Satellite images reveal hidden North Korean missile bases
New commercial satellite images released Monday have identified more than a dozen undeclared North Korean missile operating bases, another sign that Pyongyang is continuing to move forward with its ballistic missile program amid indications that talks with the US have stalled in recent months.
While the network of undeclared sites has long been known to American intelligence agencies, it has not been publicly acknowledged by President Donald Trump, who asserted that North Korea was “no longer a nuclear threat” following his June summit with dictator Kim Jong Un.
The CIA declined to comment on the images, but US officials have expressed concern about North Korea using hidden and undeclared locations to continue to work on improving their missile technology and possibly their nuclear program.
The new images, first reported by monitoring group 38 North published images showing Pyongyang had begun decommissioning its Sohae Satellite Launching Station.
But while that step attracted significant media attention at the time, Monday’s report states that the dismantling of the Sohae facility “obscures the military threat to US forces and South Korea from this and other undeclared ballistic missile bases.”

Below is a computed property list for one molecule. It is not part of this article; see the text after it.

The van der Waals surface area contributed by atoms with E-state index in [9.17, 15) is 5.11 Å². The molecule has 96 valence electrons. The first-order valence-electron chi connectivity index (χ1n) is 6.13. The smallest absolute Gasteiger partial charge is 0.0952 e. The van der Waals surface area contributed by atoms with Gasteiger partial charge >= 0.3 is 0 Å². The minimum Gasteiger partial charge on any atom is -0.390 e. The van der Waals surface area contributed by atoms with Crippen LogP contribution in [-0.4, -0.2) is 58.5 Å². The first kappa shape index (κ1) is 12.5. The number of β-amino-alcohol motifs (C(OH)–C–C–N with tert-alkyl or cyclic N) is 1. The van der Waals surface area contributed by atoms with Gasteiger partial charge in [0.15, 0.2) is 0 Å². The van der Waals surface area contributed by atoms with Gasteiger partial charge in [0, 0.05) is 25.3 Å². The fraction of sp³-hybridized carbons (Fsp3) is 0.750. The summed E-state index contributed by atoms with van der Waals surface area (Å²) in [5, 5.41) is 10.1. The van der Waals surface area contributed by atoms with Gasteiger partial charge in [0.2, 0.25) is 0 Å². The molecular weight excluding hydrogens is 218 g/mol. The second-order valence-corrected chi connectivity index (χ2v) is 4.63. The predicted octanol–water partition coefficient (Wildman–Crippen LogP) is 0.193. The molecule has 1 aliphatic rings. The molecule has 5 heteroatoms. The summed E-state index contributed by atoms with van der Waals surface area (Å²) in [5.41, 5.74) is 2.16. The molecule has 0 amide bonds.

Collins told CNN that she believes one reason North Korea canceled the latest round of talks with Pompeo is because they might be targeting “the very top levels of negotiations” — another meeting between Trump and Kim.
However, she also warned that “you can’t get anywhere without these working-level talks because that’s where the nitty-gritty stuff happens.”
“You can’t get a verifiable list of anything unless nuclear weapons experts are part of the process,” she said. “Is President Trump going to create a list of all those facilities? Does he even know where some of these places are? I would be very skeptical.”
“There have to be working-level talks, but the North Koreans are clearly targeting a big package deal, for them, which can only happen if President Trump is there to make the decision,” Collins added. “But I think the US has been very cautious and careful to keep the negotiations moving forward at the working level and try not to have President Trump jump every time there is an offer.”